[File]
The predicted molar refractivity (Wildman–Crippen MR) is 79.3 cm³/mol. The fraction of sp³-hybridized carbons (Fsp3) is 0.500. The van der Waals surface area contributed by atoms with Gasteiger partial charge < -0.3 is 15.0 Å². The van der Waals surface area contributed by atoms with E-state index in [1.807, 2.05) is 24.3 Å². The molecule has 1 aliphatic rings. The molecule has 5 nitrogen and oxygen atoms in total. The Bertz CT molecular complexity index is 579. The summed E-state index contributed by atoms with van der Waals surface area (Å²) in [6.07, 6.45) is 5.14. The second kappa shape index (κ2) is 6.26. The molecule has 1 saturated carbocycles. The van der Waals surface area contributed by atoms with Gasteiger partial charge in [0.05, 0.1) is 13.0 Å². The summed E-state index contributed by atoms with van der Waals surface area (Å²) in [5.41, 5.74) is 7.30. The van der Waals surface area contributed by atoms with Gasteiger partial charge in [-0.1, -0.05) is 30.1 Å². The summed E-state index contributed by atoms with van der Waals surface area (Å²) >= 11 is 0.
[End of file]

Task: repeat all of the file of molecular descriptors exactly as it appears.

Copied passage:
The predicted molar refractivity (Wildman–Crippen MR) is 79.3 cm³/mol. The fraction of sp³-hybridized carbons (Fsp3) is 0.500. The van der Waals surface area contributed by atoms with Gasteiger partial charge < -0.3 is 15.0 Å². The van der Waals surface area contributed by atoms with E-state index in [1.807, 2.05) is 24.3 Å². The molecule has 1 aliphatic rings. The molecule has 5 nitrogen and oxygen atoms in total. The Bertz CT molecular complexity index is 579. The summed E-state index contributed by atoms with van der Waals surface area (Å²) in [6.07, 6.45) is 5.14. The second kappa shape index (κ2) is 6.26. The molecule has 1 saturated carbocycles. The van der Waals surface area contributed by atoms with Gasteiger partial charge in [0.05, 0.1) is 13.0 Å². The summed E-state index contributed by atoms with van der Waals surface area (Å²) in [5.41, 5.74) is 7.30. The van der Waals surface area contributed by atoms with Gasteiger partial charge in [-0.1, -0.05) is 30.1 Å². The summed E-state index contributed by atoms with van der Waals surface area (Å²) >= 11 is 0.